Saturday, August 13, 2016

Saturday Matinee: The Kiss of the Spider Woman


I've got a special treat to introduce today's Saturday Matinee, a voice other than mine with a review of The Kiss of the Spider Woman. Penned for Write out of LA as part of its 100 LGBT Film Experiences series, Henny McClymont—follow her on twitter @GingerHennyhas kindly allowed me to share her take on the film with you here. 
Hector Babenco’s 1985 movie addresses the themes of persecution for political and sexual preference together with the more uplifting human capacity to find friendship and solace even among opposites. In a prison somewhere in 1970s dictatorial Brazil, two men, the first a continually tortured political dissident, Valentine Arregui (Raul Julia), a man’s man fighting the good fight, the other, sentenced for homosexuality and having sex with an underage man, Luis Molina (William Hurt - won the Oscar that year from his first of a hat trick of nominations). Molina drags Arregui to an escape from the monotony of prison life by recounting the pseudo-imaginary world of an old propaganda movie of the 1940’s intertwined with his own memories. These scenes, depicted in glossy film noir, draw surreal parallels to their harsh reality, telling a story within a story.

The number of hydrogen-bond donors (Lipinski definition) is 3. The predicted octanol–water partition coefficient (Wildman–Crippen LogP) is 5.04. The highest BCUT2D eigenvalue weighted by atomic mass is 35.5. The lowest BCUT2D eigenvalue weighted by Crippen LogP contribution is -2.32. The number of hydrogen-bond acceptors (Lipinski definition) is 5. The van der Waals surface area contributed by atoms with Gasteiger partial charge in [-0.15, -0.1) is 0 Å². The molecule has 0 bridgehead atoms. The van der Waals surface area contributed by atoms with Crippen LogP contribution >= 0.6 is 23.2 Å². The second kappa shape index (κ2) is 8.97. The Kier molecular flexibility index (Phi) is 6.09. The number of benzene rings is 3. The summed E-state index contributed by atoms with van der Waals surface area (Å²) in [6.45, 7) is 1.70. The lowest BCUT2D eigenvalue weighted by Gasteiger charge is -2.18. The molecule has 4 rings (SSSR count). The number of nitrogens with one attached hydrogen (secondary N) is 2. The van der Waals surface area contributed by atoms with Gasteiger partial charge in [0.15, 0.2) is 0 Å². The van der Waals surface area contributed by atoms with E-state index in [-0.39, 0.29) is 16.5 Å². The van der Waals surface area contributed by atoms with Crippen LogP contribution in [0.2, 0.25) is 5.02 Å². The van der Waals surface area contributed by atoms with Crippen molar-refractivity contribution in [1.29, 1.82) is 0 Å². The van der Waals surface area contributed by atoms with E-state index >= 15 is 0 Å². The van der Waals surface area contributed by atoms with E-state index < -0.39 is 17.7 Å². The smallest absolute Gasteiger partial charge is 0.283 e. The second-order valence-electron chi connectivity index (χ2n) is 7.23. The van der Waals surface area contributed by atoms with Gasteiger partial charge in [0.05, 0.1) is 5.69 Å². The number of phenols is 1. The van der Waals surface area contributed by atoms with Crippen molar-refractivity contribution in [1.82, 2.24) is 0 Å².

In Molina’s movie, the main protagonist, played by Sonia Braga, is a French singer, falling for a Nazi officer, torn between loyalty to her country and love. Braga appears in different roles, as Marta, Arregui’s bourgeoisie girlfriend, and as the eponymous spider woman - her characters link the prisoners’ stories. Arregui asks Molina with whom he identifies in the film, Molina answers - “the leading lady, of course” revealing his aspiration for beauty and metamorphosis into the skin which would make him feel comfortable in society, as he falls inexorably in love with Arregui. Molina’s remembered relationship with Marta, someone outside his socialist ideal, displays his attraction to forbidden fruit, which culminates in his prison life in a physical relationship with Molina.

The naturally theatrical feel of the movie, an adaptation of Manuel Puig’s 1976 book, provides the backdrop to tell a story of love and friendship overcoming sexual boundaries in the face of suffering and persecution. Although the movie ends in ultimate tragedy, allegorically linking the real kiss between Arregui and Molina with the deadly kiss from the luscious lips of the spider woman, one is left with the hope that the very real respect and love that was found in the dank prison cell gives us hope that humanity can overcome prejudice, intolerance and social injustice. And Donald Trump.

Henny McClymont aka Ginger Henny is a Southern California based film fan who asks 'why fit in when you were born to stand out?
Follow her—I do—on twitter at @gingerhenny and on Instagram at GingerHenny.  Thanks, Henny. 
Let's do this again!

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